Family:  Dioscoreaceae

Synonyms:  Tamus nepalensis, Dioscorea nepalensis

Common Name: Nepal Yam 

Local Name: Singali- mingali (सिंगली- मींगली)

Singali- mingali is aherbaceous perennial climber commonly found scattered in shrubberies from 1500- 3000 m altitudinal range in Western Himalaya. It grows as a vine that climb & supports itself by twining around the branches of other plants

It can grow easily in a well-drained fertile sunny to light shady habitat. Singali- mingali propagate by means of small bulbils ortubercles which are produced in the leaf axils of the stems.

 Underground singali- mingali tubers are edible and eaten boiled or cooked. These are slightly bitter in taste, so need to be thoroughly cooked before consuming. Tubers are mainly cooked as vegetable & vegetable curry. Meshed tubers with spices can be used to stuff kachuri, parantha and siddu etc. Boiled sundried tuber can also be picked to ensure their edible use round the year. Tubers are medicinal and are the good source of diosgenin 1. Boiled tubers can be an excellent addition to the desserts, salad etc. Whole plant including above ground plant parts are used to make local alcoholic drink called dheli along with other medicinal herb and barley grain for local personal use.

Singali- mingali roots known to contain poisonous saponins, however its effect is neutralized after thorough washing and cooking. A soap is obtained from the tuberous roots for washing winter cloth & killing lice due to the presence of poisonous saponins in the root 1,2 .

 Singali- mingali is harvested from wild as a source of food, medicine and material for local personal use. Whole plant and tubers are sold commercially for medicinal use. It is grown in nurseries and garden for this purpose and sold by forest & herbal nurseries.

Singali- mingali grown in Devidarh
medicinal plant nursery of Forest Department

Singali- mingali Plant:

A perennial glabrous, twinning herbs, with tuberous roots upto 3 m tall.

Leaves are simple, alternate, long- petiolated variable, usually ovate- lanceolate,  5- 15 to 4- 10 cm, acuminate, base widely cordate, lobes rounded, sometimes dilated outwards.

Close-up of Singali- mingali leaf

Male spikes solitary, 7- 35 cm long. Female spikes 7.5 – 15 cm long, solitary.

Capsules 2- 2.5 cm long, broadly winged.

Seeds winged all round.

Singali- mingali tubers are best harvested after flowering & fruiting (May- September) generally from autumn to spring season of the year. As the tubers are over exploited for trade due to its edible and medicinal uses. This plant is already in endangered list category, so tubers need to be sustainably harvested on habitat rotation basis and plant should be cultivated on mass scale for its optimum utilization.

Edible Uses:

Singali- mingali is known more for its medicinal uses then its edible uses. People living in hills use whole plant including ariel plant parts for making local alcoholic drink dheli in combination with other herbs. Boiled tubers are used in preparing vegetable, vegetable curry and meshed tubers are used to stuff kachuri, parantha and siddu etc. Boiled sundried tuber can also be pickled to ensure their edible use round the year. Boiled tubers can be an excellent addition to the desserts, salad etc.

Singali- mingali vegetable:

Ingredients:

Tubers, 1 kg; mustard oil, 3-4 table spoons; coriander powder 1 table spoon; fenugreek powder, ½ table spoon; cumin seed, 1 tea spoon; turmeric powder, 1/2 table spoon; red chillies; 2-3 medium sized chopped onions, 2-4; garlic, 4-5 cloves; ginger paste, ½ table spoon; 1 cup amount chopped green coriander leaves and salt according to taste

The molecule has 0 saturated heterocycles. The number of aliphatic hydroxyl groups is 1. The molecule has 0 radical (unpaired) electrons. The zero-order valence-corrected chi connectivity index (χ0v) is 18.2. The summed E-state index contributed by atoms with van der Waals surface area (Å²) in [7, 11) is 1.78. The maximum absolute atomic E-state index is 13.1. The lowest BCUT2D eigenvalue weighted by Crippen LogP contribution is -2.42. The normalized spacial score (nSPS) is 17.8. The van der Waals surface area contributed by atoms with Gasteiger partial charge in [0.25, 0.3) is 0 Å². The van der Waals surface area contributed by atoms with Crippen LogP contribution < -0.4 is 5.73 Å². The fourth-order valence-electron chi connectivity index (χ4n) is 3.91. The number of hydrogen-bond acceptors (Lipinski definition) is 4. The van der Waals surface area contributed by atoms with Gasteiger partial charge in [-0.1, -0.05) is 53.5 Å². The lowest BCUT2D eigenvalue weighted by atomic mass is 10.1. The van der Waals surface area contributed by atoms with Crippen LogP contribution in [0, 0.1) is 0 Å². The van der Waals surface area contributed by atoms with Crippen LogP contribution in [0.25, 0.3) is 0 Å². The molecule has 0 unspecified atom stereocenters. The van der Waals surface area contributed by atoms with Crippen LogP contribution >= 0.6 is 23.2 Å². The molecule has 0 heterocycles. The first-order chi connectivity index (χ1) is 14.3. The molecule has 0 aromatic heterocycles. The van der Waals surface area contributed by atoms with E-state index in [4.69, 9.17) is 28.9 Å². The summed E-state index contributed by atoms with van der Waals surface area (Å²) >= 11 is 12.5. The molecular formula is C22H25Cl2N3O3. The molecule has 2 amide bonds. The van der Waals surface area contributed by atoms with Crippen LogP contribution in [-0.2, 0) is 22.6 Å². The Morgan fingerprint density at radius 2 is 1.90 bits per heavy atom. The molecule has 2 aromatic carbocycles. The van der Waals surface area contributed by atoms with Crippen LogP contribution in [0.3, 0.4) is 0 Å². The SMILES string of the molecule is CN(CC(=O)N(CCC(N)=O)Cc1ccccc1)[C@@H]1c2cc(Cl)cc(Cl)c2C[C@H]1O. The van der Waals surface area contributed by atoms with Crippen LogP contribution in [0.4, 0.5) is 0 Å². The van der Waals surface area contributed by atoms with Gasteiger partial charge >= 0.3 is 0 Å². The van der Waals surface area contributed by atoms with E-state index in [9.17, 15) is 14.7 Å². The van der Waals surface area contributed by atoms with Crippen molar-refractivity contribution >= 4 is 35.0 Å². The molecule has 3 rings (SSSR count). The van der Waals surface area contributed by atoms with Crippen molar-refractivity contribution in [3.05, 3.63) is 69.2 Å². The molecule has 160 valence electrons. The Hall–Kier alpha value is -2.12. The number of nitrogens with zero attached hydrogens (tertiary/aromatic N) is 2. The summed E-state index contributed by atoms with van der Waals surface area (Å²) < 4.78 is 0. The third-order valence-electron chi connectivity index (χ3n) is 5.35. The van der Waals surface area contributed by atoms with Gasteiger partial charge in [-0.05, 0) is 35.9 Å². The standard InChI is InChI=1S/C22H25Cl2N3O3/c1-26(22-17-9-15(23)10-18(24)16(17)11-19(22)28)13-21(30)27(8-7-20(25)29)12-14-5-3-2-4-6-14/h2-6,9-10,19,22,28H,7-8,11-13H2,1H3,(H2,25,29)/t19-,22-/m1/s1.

Method:

For preparing vegetable, the tubers are first boiled and brown peel is taken off. Then these are cut into small pieces and fried in hot oil along with spice listed before in sequence, as is done with potatoes. Garnish the recipe with chopped coriander leaves and serve with chapatis.  The preparation tastes very good. If it is to be taken with rice, then add 4 cups of water or curd and cook for another 5 minutes to serve with rice.

Bhalle:

Ingredients:

Tubers, 1 kg; mustard oil, 1/2 liter; fenugreek powder, 1/2 table spoon; cumin seed, 1 tea spoon;  turmeric powder, 1-3 table spoon; red chilies; 10-15; garlic, 250 g; grated ginger , 250 g; mustard seed powder, 3-4 table spoon, Chopped green coriander, tirmir (Zanthoxylum armatum), mint (Mentha piperita) and curry (Murraya koeingii) leaves, 2-3 cup amount and salt according to taste.

Method:

Boil tubers till they are soft. Mesh them manually and make paste of mashed tubers and spices listed above in same sequence Now make small round bread spread with a hole in center with this pastePut oil in a fry pan and deep fry these breads spread with hole called as bhalla traditionally. Repeat this process till whole paste is over. Bhalle are ready to serve as snack.

Singali-mingali Dahin Bhalle:

Ingredients:

Singali-mingali tubers bhalle, 7-10; curd, 1/2 kg, black pepper powder, 1/4 tea spoon; chopped green coriander leaves, 1 cup amount, salt according to taste.

Method:

Split bhalle into small pieces and dip into the curd. Add to it black pepper powder, chopped green coriander leaves and salt according to taste, Mix well and serve.

Kachuri:

Ingredient:

Tubers, 1 kg; wheat flour, 7-8 cup amount; yeast, 5-10 g; mustard oil, 1/2 liter; fenugreek powder, 1/2 table spoon; cumin seed, 1 tea spoon;  turmeric powder, 1-3 table spoon; red chilies; 10-15; grated ginger , 250 g; , Chopped green coriander, tirmir (Zanthoxylum armatum), mint (Mentha piperita) and curry (Murraya koeingii) leaves, 2-3 cup amount and salt according to taste.

Method:

For preparing kachuri prepare dough of wheat, flour along with yeast. Allow to rest dough for 3-4 hour. Boil tubers till these are soft. Mesh boiled tubers manually and add spices listed above. Mix well into fine paste. Roll dough already made into small disc or round bread spread and stuff it with paste . Give a deep fry to the stuffed disc in hot mustered oil and take them out. Repeat this for whole dough and paste, now kachuri is ready to serve.

Parantha:

Ingredients:

Tubers, 1 kg; wheat flour, 7-8 cup amount; mustard oil, 1/2 liter; fenugreek powder, 1/2 table spoon; cumin seed, 1 tea spoon;  turmeric powder, 1-3 table spoon; red chilies; 250 g; grated ginger , 250 g; ajwain (caraway seeds), 1 tea spoon; Chopped green coriander and curry (Murraya koeingii) leaves, 2-3 cup amount and salt according to taste.